Updated: Jul 29, 2020

[Authored by Vidhathri Mysore, 2nd year BA LL.B (Hons.) student at CHRIST (Deemed to be University), Bangalore and Saumya Adhana, 2nd year BBA LL.B (Hons.) student at Army Law College, Pune.]

We have often come across families pushing their kids or loved ones into ‘treatments’ such as therapy, when they come out with their gender identity. A sad reality as it is, this is generally the scenario all over the world especially in backward, developing nations. India is no exception to this. However, there was a breakthrough one fine day (Sept 2018) when the Supreme Court ruling finally arrived- homosexuality had been decriminalised.

Now let us look into the legal implications and the analysis of the infamous Navtej Singh Johar case. As it exists today in Chapter XVI of the Indian Penal Code, Section 377 states:

“377. Unnatural offences—Whoever voluntarily has carnal intercourse against the order of nature with any man, woman or animal, shall be punished with imprisonment for life, or with imprisonment of either description for a term which may extend to ten years, and shall also be liable to fine.

Explanation — Penetration is sufficient to constitute the carnal intercourse necessary to the offence described in this section.”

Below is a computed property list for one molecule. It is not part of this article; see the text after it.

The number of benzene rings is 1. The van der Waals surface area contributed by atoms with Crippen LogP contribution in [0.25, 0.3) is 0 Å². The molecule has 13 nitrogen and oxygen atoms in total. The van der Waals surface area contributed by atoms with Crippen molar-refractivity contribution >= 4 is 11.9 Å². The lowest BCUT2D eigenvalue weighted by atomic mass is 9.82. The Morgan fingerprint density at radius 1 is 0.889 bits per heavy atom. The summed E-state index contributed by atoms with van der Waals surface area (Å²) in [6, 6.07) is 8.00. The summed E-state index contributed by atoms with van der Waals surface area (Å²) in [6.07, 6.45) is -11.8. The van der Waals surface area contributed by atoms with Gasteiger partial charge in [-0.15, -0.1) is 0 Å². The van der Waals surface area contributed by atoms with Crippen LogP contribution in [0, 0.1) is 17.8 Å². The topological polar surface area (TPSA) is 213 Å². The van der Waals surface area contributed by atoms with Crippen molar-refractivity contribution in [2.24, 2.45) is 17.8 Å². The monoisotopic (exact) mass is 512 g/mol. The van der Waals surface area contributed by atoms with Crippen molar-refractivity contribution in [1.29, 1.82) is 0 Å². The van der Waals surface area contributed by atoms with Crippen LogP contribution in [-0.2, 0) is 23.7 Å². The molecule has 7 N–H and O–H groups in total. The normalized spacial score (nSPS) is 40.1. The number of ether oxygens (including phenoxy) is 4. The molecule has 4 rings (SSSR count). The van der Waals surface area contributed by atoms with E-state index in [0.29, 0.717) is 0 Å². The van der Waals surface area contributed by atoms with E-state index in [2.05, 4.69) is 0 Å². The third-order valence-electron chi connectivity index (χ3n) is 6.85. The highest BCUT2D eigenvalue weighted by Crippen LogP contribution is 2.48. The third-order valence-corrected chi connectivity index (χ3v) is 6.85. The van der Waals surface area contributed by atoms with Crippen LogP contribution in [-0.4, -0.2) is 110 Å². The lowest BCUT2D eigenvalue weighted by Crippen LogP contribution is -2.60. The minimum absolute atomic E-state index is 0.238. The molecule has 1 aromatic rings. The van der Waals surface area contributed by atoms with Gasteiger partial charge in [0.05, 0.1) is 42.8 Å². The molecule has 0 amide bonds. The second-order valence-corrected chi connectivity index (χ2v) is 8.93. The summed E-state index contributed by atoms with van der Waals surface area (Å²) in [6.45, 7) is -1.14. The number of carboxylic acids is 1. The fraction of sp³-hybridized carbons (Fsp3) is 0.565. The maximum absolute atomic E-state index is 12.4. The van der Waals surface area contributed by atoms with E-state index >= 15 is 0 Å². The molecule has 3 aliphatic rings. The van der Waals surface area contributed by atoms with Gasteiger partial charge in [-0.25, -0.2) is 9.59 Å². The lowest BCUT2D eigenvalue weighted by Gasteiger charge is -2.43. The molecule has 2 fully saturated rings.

In order for us to fully understand why this was such a big issue, we need to go back to British India, or the 19th century India, when laws were being drafted and various statutes and legislations started coming into existence.  Thomas Macaulay, taking inspiration from The Buggery Act of 1533 enacted under King Henry VIII, and created this section (section 377) in 1838, however it was only brought into effect in the waking light of sepoy mutiny in 1857.[1] This law defined ‘buggery’ as an unnatural sexual act against the will of God and man. Macaulay later drafted the Buggery Act into the IPC of 1960 and it has survived as Section 377. Thus, this criminalized anal penetration, bestiality and in a broader sense homosexuality. In 1828, this act was replaced with the Offences Against Persons Act, 1828, which had a broader definition for what constituted unnatural sexual acts, which gave way for easier prosecution of the offenders.  This act is what is considered to be the inspiration for Section 377 of the Indian Penal Code.

Section 377 has been scrutinized over and over again, but the year 2001, was perhaps when the whole process became a movement where, people of the LGBT community, as well as citizens of the country and lawyers, came together to stop this once and for all, by petitioning for the decriminalization of Section 377 of the IPC (Indian Penal Code). In the Delhi High court, a non-governmental foundation, by the name of Naz foundation filed a lawsuit in 2001, seeking legalization of homosexual intercourse between consenting adults.[2] They argued that section 377 was unconstitutional in nature and discriminatory. Unfortunately, the court refused to take in their petition, saying they had no locus standi in the said matter. They then appealed to the Supreme Court of India against the decision given by the Delhi High Court. The Supreme Court decided that Naz Foundation had the standing to file a public interest lawsuit in this case, and sent the case back to the Delhi High Court to reconsider it on the merits. [3]